Last Week Today. Fed Chair Jerome Powell’s interview on 60 Minutes revealed little new information and was likely intended to clarify the Fed’s current views. Powell did take the opportunity to emphasize confidence in the US economy (while acknowledging it will grow at a much slower rate in 2019) and stress the independence of the Fed “We will never, ever take political considerations into effect.” Powell will have another opportunity to elaborate on the Fed’s monetary policy this Wednesday, following the FOMC meeting. | On the trade front, it looks like a deal with China won’t happen before April. In the meantime, President Trump countered insiders’ claims about Trump’s supposed desperation to complete a deal stating “[he’s’] not in a rush to do China trade deal.” On the other hand, Chinese media cited “substantive progress” in trade talks. | Following weak economic data last week, the Atlanta Fed’s Q1 GDP forecast fell to 0.4%, and the NY Fed’s forecast dropped to 1.37%. | For those of you that may have been out on Spring Break or otherwise missed it, last week we published our semi-annual Economic Review and Outlook.
After taking a shot in the chin the prior week (suffering its worst weekly performance in 2019), the S&P 500 shook off the blow and rallied 2.9% to end the week at its highest level since October 9th. Growth names led the rally, specifically in technology, and the Nasdaq Index surged 3.8%. Global equities chased US stocks higher, though generally underperformed their domestic counterparts. Fixed income investments joined the party as well, as yields across the US Treasury curve declined, and high yields spreads tightened further. The commodity complex presented a mixed bag as gold (+0.3%), copper (+0.3%), and crude (+4.4%) posted gains, while silver (-0.3%) and natural gas (-2.4%) declined modestly.
For detailed weekly, month-to-date and year-to-date asset class performance, please click here.
Black Gold. The International Energy Agency (IEA) issued its latest report on Friday forecasting the “second wave of the U.S. shale revolution” will result in the United States accounting for 70% of the rise in global oil production and nearly 75% of the expansion in liquefied natural gas (LNG) trade in the next five years. The report also predicts that U.S. exports of crude oil and petroleum products will nearly double to approx. Nine million barrels per day by 2024. If the forecast comes to fruition, the U.S. will not only export more oil than Russia but could potentially surpass the current global export leader Saudi Arabia. On the demand side, the IEA’s current forecast acknowledges that electric cars and increased fuel efficiency will modestly reduce demand for gasoline. However, rising consumption for petrochemicals (e.g., plastics) and jet fuel demand will offset automobile-based demand erosion. All in, the IEA is forecasting global demand will increase by an average of 1.2 million barrels per day over the next five years, which is in line with the recent trend).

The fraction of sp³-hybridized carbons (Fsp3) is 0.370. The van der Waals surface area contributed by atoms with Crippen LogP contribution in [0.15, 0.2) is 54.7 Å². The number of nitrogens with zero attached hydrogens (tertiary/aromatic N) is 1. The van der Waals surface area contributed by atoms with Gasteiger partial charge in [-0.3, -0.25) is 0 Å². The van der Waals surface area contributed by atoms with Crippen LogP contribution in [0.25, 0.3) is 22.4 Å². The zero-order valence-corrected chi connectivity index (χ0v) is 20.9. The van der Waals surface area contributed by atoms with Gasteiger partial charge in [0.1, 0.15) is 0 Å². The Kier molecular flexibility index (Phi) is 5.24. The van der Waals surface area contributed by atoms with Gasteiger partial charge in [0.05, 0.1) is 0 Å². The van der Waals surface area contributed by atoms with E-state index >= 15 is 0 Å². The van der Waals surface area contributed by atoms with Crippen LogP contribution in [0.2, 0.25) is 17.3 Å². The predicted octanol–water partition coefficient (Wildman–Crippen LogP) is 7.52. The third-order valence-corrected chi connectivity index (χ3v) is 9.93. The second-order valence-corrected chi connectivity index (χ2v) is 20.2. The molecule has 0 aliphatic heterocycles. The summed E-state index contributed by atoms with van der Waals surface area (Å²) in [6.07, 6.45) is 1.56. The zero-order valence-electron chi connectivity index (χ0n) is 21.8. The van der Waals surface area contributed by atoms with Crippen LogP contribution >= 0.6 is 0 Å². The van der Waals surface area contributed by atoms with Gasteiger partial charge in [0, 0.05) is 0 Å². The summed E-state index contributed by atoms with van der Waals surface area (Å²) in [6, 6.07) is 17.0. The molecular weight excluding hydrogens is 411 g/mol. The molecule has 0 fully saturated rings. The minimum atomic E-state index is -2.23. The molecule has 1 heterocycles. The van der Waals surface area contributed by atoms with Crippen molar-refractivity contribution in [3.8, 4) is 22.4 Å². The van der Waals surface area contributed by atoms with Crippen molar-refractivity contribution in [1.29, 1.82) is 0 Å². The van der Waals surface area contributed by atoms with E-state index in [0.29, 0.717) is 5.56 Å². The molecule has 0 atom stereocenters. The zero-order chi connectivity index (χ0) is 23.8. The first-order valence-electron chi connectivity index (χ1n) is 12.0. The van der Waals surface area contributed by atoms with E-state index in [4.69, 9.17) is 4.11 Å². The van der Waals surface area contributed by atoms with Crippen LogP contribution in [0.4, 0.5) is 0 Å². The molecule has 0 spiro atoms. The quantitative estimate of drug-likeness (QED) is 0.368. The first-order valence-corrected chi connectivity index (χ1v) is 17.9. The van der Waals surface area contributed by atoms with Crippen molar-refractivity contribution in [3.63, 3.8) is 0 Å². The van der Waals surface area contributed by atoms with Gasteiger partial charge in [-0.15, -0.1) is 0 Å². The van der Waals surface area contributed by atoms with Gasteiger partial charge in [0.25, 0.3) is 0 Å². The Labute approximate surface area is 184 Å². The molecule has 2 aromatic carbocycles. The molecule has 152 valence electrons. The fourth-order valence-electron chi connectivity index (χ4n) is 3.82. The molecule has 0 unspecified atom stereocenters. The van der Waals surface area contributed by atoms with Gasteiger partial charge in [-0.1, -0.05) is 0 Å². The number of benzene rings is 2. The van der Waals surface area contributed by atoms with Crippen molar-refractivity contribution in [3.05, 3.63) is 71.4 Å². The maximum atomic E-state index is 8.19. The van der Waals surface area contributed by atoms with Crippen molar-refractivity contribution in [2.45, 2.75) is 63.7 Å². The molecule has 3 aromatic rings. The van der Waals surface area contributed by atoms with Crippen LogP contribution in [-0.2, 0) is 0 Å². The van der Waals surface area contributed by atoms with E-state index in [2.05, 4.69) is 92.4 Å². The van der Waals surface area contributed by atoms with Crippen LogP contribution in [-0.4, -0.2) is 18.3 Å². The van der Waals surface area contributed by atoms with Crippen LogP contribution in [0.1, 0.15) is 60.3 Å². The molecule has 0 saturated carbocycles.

False Idol. Members of Congress and mainstream press are increasingly mentioning Modern Monetary Theory (MMT), but what is it and why is it drawing so much attention? MMT is a macroeconomic theory that was developed in the early 1990s, but with roots in older macroeconomic theories (i.e., Chartalism and Functional finance) dating to the early 1900s. Like most economic theories, it would take an entire white paper or book to explain the theory in sufficient detail, however, according to the Warren Mosler, the man credited with creating MMT-creator Warren Mosler:
The main takeaways are simply that with the $US and our current monetary arrangements, federal taxes function to regulate demand, and federal borrowing functions to support interest rates, with neither functioning to raise revenue per se. In other words, operationally, federal spending is not revenue constrained.
The implication is that any government that issues currency can always pay its bills (by issuing more currency) thus budget deficits are of less concern. While this is factually accurate, it is also only one aspect of MMT. Politicians touting MMT as a panacea are ignoring the entirety of the theory and the genuine long-term economic and social implications of excessively high debt levels.
Instead, some politicians are interpreting MMT as “free money” to advocate for constituent pleasing, but costly spending policies like a universal jobs guarantee and single-payer health care. While promises of “free stuff” will always garner votes, the reality is that the US is already facing an enormous debt load that will have to be addressed. Removing spending constraints from the government would only compound the debt problem, making any resolution (or reckoning) more painful.
If you’d like a sobering dose of reality, spend some time on www.usdebtclock.org. To those that argue, the U.S. debt level has been increasing and nothing terrible has happened in the economy, (paraphrasing DoubleLine’s Jeff Gundlach) that argument is about as sound as someone who has jumped off a 100-story building remarking as he fell past the 50th floor “so far so good.”